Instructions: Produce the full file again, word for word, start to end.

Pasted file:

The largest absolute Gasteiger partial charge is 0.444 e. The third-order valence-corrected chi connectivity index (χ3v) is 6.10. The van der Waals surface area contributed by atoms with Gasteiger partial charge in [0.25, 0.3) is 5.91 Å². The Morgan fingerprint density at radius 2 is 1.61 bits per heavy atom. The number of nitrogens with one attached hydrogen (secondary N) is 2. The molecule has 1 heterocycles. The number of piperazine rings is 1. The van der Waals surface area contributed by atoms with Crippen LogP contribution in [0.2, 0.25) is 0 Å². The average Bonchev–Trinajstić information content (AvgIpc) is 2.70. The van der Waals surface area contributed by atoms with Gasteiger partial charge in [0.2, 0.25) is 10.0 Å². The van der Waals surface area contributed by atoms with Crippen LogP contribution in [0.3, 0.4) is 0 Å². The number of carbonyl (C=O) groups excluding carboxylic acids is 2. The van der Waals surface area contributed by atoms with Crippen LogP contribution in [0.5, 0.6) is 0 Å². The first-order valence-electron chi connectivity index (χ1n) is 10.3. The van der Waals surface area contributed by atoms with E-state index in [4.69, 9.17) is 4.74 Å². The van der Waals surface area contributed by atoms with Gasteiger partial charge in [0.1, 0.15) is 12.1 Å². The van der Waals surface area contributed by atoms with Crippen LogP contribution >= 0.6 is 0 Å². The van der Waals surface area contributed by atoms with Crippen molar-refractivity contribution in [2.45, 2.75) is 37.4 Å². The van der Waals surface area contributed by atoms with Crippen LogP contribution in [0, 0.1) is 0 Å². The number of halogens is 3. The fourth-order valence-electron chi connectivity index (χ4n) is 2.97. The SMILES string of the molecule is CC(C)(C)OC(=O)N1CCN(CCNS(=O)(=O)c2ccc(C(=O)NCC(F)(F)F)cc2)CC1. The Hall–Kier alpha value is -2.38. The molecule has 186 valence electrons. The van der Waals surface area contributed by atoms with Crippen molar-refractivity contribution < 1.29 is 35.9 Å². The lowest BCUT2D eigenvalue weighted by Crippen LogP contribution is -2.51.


The largest absolute Gasteiger partial charge is 0.444 e. The third-order valence-corrected chi connectivity index (χ3v) is 6.10. The van der Waals surface area contributed by atoms with Gasteiger partial charge in [0.25, 0.3) is 5.91 Å². The Morgan fingerprint density at radius 2 is 1.61 bits per heavy atom. The number of nitrogens with one attached hydrogen (secondary N) is 2. The molecule has 1 heterocycles. The number of piperazine rings is 1. The van der Waals surface area contributed by atoms with Crippen LogP contribution in [0.2, 0.25) is 0 Å². The average Bonchev–Trinajstić information content (AvgIpc) is 2.70. The van der Waals surface area contributed by atoms with Gasteiger partial charge in [0.2, 0.25) is 10.0 Å². The van der Waals surface area contributed by atoms with Crippen LogP contribution in [0.3, 0.4) is 0 Å². The number of carbonyl (C=O) groups excluding carboxylic acids is 2. The van der Waals surface area contributed by atoms with Crippen LogP contribution in [0.5, 0.6) is 0 Å². The first-order valence-electron chi connectivity index (χ1n) is 10.3. The van der Waals surface area contributed by atoms with E-state index in [4.69, 9.17) is 4.74 Å². The van der Waals surface area contributed by atoms with Gasteiger partial charge in [0.1, 0.15) is 12.1 Å². The van der Waals surface area contributed by atoms with Crippen LogP contribution >= 0.6 is 0 Å². The van der Waals surface area contributed by atoms with Crippen molar-refractivity contribution in [2.45, 2.75) is 37.4 Å². The van der Waals surface area contributed by atoms with Crippen LogP contribution in [0, 0.1) is 0 Å². The number of halogens is 3. The fourth-order valence-electron chi connectivity index (χ4n) is 2.97. The SMILES string of the molecule is CC(C)(C)OC(=O)N1CCN(CCNS(=O)(=O)c2ccc(C(=O)NCC(F)(F)F)cc2)CC1. The Hall–Kier alpha value is -2.38. The molecule has 186 valence electrons. The van der Waals surface area contributed by atoms with Crippen molar-refractivity contribution < 1.29 is 35.9 Å². The lowest BCUT2D eigenvalue weighted by Crippen LogP contribution is -2.51.